Like its counterpart Black Friday, Small Business Saturday is an import from the United States, where the concept was established by American Express in 2010. However, where Black Friday tends to be dominated by the big retail chains, Small Business Saturday is all about highlighting small business success and encouraging consumers to ‘shop local’.
It seems to be working, and grassroots support for Small Business Saturday is strong. This year saw over 100,000 mentions of the #SmallBizSatUK Twitter hashtag, and three quarters of UK local authorities running their own events and activities to support the day, such as by offering free town centre parking.
Sadly, however, Saturday wasn’t such a happy day for many small businesses on the other side of the Pennines, where the onset of Storm Desmond flooded streets, homes and shops in Cumbrian towns such as Keswick, Cockermouth and Appleby-in-Westmorland.
What has been remarkable, though, is the Cumbrian spirit and resilience, as residents and businesses have worked together to clear up the mess and support each other. Local shopkeepers have displayed a steely determination to get back on their feet and reopen their doors.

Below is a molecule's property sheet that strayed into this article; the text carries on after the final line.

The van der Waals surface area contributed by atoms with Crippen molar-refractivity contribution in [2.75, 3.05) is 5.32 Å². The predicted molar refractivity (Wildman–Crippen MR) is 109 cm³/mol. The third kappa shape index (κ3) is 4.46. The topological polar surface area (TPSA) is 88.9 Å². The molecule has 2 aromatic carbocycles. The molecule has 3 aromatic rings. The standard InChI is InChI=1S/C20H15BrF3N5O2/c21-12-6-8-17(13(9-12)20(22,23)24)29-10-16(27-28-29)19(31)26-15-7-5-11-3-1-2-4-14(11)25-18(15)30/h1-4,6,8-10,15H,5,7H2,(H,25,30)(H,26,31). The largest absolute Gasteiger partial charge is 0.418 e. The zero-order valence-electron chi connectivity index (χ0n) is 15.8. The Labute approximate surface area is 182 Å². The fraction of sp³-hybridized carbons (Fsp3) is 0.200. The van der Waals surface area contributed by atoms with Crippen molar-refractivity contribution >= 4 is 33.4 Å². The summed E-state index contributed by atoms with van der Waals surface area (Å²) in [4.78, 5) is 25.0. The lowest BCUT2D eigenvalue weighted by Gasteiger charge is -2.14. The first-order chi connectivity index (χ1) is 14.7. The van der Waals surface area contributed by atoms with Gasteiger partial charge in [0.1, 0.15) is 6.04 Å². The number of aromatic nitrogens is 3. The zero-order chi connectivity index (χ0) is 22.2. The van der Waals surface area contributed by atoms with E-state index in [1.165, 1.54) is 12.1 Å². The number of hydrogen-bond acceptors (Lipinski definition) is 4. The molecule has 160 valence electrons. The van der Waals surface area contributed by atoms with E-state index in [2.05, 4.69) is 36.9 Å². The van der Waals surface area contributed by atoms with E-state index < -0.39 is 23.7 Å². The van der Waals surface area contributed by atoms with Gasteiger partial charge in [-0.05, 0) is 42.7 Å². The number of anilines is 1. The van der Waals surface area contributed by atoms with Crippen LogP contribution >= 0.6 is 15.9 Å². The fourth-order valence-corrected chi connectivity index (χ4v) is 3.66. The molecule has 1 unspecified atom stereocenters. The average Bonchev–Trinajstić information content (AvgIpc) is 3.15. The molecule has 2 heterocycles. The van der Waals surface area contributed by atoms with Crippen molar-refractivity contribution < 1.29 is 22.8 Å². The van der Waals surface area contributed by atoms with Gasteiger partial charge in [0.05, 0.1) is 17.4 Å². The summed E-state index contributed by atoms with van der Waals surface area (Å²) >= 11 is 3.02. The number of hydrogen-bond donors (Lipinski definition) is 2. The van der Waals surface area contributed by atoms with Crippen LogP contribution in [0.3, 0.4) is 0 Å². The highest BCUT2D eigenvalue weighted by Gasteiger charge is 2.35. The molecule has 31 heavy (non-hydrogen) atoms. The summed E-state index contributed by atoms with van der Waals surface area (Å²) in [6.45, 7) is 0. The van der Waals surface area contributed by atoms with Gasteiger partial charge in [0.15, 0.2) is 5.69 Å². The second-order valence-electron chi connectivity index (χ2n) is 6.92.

Indeed, the message emerging loud and clear is that ‘Cumbria is Open’, with many businesses on social media sharing an image that encourages people to ‘visit, shop, donate and love’. Meanwhile, the #cumbriaisopen Twitter hashtag is being widely used to highlight the many businesses and attractions that are open for business as usual. Events like the Taste Festival in Cockermouth, scheduled for this weekend, are going ahead as planned.
An easy and popular day trip for many of us here in the North East, the hope is that rather than being put off visiting Cumbria this December, people will want to show their support more than ever.
Small Business Saturday may be over for another year, but it’s clear that by spending our money locally – whether that’s on our own North East high streets, or with our Cumbrian friends – we can help fellow businesses enjoy a Merrier Christmas than might otherwise be the case.
Written by Graham Soult